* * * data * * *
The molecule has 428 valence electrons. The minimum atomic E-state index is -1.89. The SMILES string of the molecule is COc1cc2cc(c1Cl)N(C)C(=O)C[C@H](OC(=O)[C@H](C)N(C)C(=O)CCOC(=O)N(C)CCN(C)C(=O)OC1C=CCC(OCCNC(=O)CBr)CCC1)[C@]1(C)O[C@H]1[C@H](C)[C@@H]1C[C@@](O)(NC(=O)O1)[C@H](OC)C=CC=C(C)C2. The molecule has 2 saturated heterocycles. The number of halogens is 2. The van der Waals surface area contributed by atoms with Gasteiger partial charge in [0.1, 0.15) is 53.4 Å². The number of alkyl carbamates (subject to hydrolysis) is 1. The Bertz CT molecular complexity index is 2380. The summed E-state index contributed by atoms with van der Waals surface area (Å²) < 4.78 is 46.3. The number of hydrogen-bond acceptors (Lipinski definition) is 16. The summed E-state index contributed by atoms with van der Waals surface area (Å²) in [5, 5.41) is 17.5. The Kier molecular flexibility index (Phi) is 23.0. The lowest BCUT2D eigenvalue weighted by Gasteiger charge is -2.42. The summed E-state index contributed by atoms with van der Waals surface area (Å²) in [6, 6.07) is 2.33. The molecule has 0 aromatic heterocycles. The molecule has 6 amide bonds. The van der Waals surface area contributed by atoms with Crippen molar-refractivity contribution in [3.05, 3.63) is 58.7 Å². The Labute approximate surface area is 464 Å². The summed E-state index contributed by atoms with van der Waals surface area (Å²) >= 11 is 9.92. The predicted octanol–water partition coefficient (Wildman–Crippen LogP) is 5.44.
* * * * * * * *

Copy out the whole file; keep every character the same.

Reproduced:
The molecule has 428 valence electrons. The minimum atomic E-state index is -1.89. The SMILES string of the molecule is COc1cc2cc(c1Cl)N(C)C(=O)C[C@H](OC(=O)[C@H](C)N(C)C(=O)CCOC(=O)N(C)CCN(C)C(=O)OC1C=CCC(OCCNC(=O)CBr)CCC1)[C@]1(C)O[C@H]1[C@H](C)[C@@H]1C[C@@](O)(NC(=O)O1)[C@H](OC)C=CC=C(C)C2. The molecule has 2 saturated heterocycles. The number of halogens is 2. The van der Waals surface area contributed by atoms with Gasteiger partial charge in [0.1, 0.15) is 53.4 Å². The number of alkyl carbamates (subject to hydrolysis) is 1. The Bertz CT molecular complexity index is 2380. The summed E-state index contributed by atoms with van der Waals surface area (Å²) < 4.78 is 46.3. The number of hydrogen-bond acceptors (Lipinski definition) is 16. The summed E-state index contributed by atoms with van der Waals surface area (Å²) in [5, 5.41) is 17.5. The Kier molecular flexibility index (Phi) is 23.0. The lowest BCUT2D eigenvalue weighted by Gasteiger charge is -2.42. The summed E-state index contributed by atoms with van der Waals surface area (Å²) in [6, 6.07) is 2.33. The molecule has 0 aromatic heterocycles. The molecule has 6 amide bonds. The van der Waals surface area contributed by atoms with Crippen molar-refractivity contribution in [3.05, 3.63) is 58.7 Å². The Labute approximate surface area is 464 Å². The summed E-state index contributed by atoms with van der Waals surface area (Å²) >= 11 is 9.92. The predicted octanol–water partition coefficient (Wildman–Crippen LogP) is 5.44.